To that, I say bring on the next two, Chris.  You got at least one person waiting for them.

-ZA





It’s Been a Ride…

1 04 2010

Hey everyone, Zach here.  I got a little bit of news.

If you look at the previous post, you’ll see that there’s a video posted called “Footlooser”.  This was a video Aaron and myself did a couple of weeks ago.  If you’re familiar with the 1984 film, you realize that it’s a reenactment of the famous “Warehouse Dance” scene in the movie.  Several who have viewed it have said it was fantastic, really enjoyed my sweet moves, and so on.

There are those, unfortunately, who did not get as much amusement out of it.

It’s crazy, this business we’re in.  Everyone is a great mix of competitive and creative.  They come up with something fantastic, and then do their damnedest to ensure no one will steal and exploit their concept.  Which, if we’re being fair, is what Aaron and I did.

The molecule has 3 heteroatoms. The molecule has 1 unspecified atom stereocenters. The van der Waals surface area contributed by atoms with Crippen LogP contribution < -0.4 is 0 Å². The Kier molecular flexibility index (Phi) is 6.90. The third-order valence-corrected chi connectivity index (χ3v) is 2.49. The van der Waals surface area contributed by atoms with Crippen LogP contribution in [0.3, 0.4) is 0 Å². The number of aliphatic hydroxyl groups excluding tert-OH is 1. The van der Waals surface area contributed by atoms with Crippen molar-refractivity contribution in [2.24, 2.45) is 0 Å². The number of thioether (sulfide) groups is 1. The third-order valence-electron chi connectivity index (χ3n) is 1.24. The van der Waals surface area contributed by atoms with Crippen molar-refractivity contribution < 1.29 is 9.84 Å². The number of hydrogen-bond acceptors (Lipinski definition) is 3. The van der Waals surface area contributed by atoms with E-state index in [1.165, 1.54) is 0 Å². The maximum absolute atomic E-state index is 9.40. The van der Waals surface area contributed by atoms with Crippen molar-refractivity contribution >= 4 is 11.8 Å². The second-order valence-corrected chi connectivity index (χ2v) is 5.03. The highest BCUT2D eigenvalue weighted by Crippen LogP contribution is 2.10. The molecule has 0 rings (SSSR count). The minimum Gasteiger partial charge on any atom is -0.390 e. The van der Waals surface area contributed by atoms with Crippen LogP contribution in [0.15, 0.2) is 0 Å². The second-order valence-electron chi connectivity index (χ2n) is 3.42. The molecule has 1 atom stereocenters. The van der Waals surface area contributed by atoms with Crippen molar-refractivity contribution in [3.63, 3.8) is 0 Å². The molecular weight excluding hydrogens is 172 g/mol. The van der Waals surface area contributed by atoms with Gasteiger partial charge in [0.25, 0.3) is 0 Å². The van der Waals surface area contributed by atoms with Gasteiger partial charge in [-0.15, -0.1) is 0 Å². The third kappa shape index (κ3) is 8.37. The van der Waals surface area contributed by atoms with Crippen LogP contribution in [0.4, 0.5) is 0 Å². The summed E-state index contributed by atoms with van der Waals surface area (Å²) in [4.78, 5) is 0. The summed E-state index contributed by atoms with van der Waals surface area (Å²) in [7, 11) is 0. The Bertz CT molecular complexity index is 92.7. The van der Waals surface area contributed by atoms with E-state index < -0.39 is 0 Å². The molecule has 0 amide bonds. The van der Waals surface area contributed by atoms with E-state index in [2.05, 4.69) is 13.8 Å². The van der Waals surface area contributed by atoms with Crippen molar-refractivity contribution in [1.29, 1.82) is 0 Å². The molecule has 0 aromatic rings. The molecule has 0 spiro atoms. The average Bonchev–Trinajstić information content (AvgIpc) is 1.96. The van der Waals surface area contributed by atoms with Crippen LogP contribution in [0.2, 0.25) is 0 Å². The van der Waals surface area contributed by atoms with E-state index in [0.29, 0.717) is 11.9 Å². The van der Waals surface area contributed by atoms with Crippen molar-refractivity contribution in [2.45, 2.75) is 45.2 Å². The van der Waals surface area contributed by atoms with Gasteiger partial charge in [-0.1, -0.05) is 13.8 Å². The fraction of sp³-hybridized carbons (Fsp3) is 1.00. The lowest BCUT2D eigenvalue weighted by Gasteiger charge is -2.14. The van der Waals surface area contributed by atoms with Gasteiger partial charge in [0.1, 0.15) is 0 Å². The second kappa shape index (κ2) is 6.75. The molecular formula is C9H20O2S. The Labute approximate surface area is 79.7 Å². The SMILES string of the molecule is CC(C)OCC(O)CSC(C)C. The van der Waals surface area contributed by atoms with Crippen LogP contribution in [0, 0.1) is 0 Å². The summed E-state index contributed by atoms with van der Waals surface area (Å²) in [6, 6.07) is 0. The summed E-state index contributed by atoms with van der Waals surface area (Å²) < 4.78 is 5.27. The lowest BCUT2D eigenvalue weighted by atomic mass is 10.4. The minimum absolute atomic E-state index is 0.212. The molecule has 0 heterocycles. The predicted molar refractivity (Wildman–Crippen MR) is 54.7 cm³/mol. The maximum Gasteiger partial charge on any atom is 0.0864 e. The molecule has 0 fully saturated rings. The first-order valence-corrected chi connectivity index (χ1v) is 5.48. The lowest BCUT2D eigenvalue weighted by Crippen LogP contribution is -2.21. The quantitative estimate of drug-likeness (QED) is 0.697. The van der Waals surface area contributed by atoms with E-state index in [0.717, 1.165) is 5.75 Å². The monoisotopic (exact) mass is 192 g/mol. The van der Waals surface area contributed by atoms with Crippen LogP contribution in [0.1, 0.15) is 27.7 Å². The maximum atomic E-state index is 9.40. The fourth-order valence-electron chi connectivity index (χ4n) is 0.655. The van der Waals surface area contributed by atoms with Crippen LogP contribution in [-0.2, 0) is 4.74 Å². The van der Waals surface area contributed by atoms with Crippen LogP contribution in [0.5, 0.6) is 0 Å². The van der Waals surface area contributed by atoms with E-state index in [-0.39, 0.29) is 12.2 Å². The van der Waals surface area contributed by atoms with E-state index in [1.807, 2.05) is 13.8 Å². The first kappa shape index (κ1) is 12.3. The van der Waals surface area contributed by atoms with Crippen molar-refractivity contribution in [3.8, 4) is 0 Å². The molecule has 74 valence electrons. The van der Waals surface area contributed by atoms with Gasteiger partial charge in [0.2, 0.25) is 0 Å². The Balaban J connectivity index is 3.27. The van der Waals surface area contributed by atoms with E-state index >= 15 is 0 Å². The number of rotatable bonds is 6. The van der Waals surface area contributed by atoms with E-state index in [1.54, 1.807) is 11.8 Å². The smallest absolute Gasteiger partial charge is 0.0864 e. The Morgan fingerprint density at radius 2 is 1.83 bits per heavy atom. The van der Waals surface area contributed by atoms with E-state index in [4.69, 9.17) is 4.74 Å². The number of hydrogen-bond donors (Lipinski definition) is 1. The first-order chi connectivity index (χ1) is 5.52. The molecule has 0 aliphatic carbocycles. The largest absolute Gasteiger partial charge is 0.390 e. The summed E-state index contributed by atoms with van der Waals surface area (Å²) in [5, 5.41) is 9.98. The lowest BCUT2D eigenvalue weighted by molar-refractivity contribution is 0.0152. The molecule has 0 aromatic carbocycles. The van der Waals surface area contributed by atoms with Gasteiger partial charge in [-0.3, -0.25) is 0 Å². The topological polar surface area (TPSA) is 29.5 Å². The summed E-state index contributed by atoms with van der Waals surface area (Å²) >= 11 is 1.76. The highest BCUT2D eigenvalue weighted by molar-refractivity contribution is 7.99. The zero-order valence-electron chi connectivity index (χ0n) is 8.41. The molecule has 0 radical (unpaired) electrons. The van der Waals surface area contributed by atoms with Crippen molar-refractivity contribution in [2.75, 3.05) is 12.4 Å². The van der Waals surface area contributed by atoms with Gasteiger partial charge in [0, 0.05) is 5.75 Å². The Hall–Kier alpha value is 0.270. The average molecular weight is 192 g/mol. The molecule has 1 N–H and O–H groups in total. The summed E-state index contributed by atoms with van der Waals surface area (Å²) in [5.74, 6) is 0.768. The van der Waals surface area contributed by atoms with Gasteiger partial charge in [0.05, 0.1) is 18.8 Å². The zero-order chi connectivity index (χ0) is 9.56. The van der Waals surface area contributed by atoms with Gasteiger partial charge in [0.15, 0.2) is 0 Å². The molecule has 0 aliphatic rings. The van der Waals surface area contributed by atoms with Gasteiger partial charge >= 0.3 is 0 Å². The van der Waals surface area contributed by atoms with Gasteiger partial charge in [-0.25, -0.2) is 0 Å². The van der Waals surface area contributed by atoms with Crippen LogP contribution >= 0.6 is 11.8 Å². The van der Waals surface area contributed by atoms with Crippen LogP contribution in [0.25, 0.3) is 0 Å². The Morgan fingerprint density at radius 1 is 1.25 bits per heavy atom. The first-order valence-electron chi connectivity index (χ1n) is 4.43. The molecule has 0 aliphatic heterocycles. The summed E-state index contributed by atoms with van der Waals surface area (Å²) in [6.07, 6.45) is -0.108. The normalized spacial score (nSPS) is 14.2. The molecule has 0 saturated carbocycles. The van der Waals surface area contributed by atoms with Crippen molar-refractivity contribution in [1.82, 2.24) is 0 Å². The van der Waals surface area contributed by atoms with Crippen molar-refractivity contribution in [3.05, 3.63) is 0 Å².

So, with that, it seems that the company that distributed Footloose, Paramount, has decided to place a law suit against myself for the “Intentional Theft of Intellectual Property”.  Apparently they have someone working there whose only job is to make sure that the budding filmmakers out there don’t exploit its ideas without proper compensation.  Basically, the studio’s miffed that we made this spectacular video, and they’re not receiving credit for providing the idea in the first place.

It’s only a civil suit, fortunately.  But still, this means I’m going to be wrangled up in legal red tape for a long time.

This is a long way of saying that I’m going to be forced to bow out of Made of Bees for a while, along with the other comedic ventures I’ve embroiled myself into.

It’s been a great ride the past couple of years, everyone.  I’m going to fight this thing from start to finish.  Maybe I’ll win, maybe I’ll lose.  I mean, what are they gonna take?  My car?  Hell, they can have it.

Anyway, back to the matter at hand.  I’m hoping this won’t take longer than the summer, but who knows.  Maybe they’ll try to make an example out of me, use me as a warning against other performers who desire to emulate Kevin Bacon.  The 21st-century equivalent to a head on a spike.

Stay good, everybody.

ZA